This farmer is one of the lucky ones

This farmer is one of the lucky ones

Weather and demand push crop prices down

A growing season that started off dry and then bogged down under merciless rains, hail and snow has softened crop markets in Canada.

A growing season that started off dry and then bogged down under merciless rains, hail and snow has softened crop markets in Canada – though the early snow fall has brought a silver lining with it.

With strong growing seasons in many parts of the globe, Canada’s crop prices were “typically dropping or weak,” according to Neil Blue, a provincial crop market specialist.

However, with roughly 60 per cent of the crop still in the fields when snow hit Alberta and Saskatchewan, the realization among buyers that lower quality crop yields would be the normal this year has stabilized markets, stopping the downwards slide and, in some cases, helping in recovery of prices.

“There’s been some steadying in barley, and sharp rises in canola futures,” Blue said. “It doesn’t winter very well, and suppliers are a bit concerned.”

The canola market was hit hard earlier this year by the rally of bean oil and palm oil prices, which lessens the demand for vegetable oil. With canola making up a large portion of vegetable oils on the market, canola’s price is “strongly influenced” by the vegetable oil markets, Blue explained.

Increased calls for vegetable oil out of India has helped bolster vegetable oil prices, as has a dry year in Indonesia and Malaysia, which limits competing oil markets.

“Canola has a way to go to reach its highs, but the prices are better than they’ve been in weeks,” Blue confirmed.

A strong indicator of demand is the “basis level,” the distance between the current price offered by crop buyers and the futures price. The greater the margin, the lower the basis level, Blue explained. While there has been spikes here and there among some buyers, who are buying to meet contracted levels of canola, the current low basis level in canola indicates that there is a decent stockpile of quality canola in the hands of suppliers, lowering the demand for lower qualities of canola.

A record-setting yield of soy beans in the United States has had a “suppressing effect” on canola markets, Blue added, though it’s not as bad as it could be since canola and soy beans usually do not compete for the same markets. Canola seed is highly sought for vegetable oils rather than canola meal, and soy beans are sought after for soy meal, rather than oils.

With so much soy harvested, though, soy has moved into the oil market as sellers look for a way to liquidate the bumper crop.

Wheat hampered by Russia, Ukraine yieldsWheat harvests in Europe and Eurasia stiffened the competition for grain sales this year, hitting Canada’s bread basket hard with lower prices.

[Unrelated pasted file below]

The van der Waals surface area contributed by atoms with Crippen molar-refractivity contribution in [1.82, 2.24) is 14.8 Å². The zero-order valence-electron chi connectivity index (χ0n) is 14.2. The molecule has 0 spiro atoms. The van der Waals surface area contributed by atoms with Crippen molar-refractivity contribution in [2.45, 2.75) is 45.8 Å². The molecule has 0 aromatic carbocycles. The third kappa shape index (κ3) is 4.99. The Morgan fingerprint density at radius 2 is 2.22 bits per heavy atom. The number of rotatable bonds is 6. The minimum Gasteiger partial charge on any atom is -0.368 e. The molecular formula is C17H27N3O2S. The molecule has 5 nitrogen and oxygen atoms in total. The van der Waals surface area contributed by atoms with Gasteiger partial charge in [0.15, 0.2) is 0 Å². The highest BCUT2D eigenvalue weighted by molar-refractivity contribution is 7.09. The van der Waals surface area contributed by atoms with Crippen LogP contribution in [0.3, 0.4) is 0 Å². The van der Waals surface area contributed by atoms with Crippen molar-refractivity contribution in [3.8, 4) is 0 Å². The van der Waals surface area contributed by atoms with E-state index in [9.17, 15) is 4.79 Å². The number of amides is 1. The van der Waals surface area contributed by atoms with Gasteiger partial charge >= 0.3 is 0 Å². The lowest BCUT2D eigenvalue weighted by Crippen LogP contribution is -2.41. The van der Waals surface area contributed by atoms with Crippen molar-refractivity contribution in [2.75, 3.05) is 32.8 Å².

The rainy weather and early snow almost guaranteed a lower-than-usual yield quantity and quality, which in turn depressed the animal feed market. Lower-quality grain often ends up being sold for feed rather than human consumption, Blue explained.

The price for quality wheat is still lower than usual, but it has firmed up and even increased after Europe was hit by snow.

“It really affected the grain haul in Europe,” Blue explained. “France especially.”

Farmers who were fortunate enough to harvest some or all of their wheat crop before the snow fell find themselves in a better place than those who did not, though the abundance of wheat, as well as the stockpile from previous years, has kept the price lower than usual, he said.

Parts of Saskatchewan were hit by a fusarium infection in many crops, which strongly affects wheat prices as the grain cannot be sold for human consumption. It has to be limited in feed to a certain percentage to avoid illness in livestock. The damp weather has been the perfect breeding ground for disease, though it has limited insects, Blue said.

Some grains are doing better than others, Blue said. There is demand for quality malting barley and oats, which is pushing the price for these grains up on the market.

“Shop around to get the best prices,” Blue suggested. “Sometimes even downgraded products can have an unexpected market.”

Weather wreaks havoc on harvestFarmers are praying for snow to melt even as they knock the dust and rust off grain dryers that have gone unused for years, even decades.

With snow on the fields, and excess moisture levels ensuring machinery will get stuck in fields, farmers are helpless to harvest the crops that lie swathed, standing or lodged on their fields.

“I know some people are talking about a good hard freeze so they can harvest their crops,” Blue said, explaining that the frozen crops would then be dried.

“I even heard of one person drying canola, though that has to be done with caution,” he said, explaining that the canola pods – which are primarily harvested for oil – are flammable.

He said he’d prefer a good “Indian Summer,” where the snow melted off and sunny skies and warm temperatures dried out the ground enough for farmers to harvest the crop. In lieu of that, waiting for the ground to freeze up, a mid-winter harvest, or a spring harvest remain the only option for farmers with crops in the field.

Even before the snow hit, farmers were reeling from excessively wet fields and serious rainstorms that brought with it a decent amount of hail, Blue confirmed.

“Hail losses are higher this year,” he said. “Farmers with crop insurance will have some peace of mind.”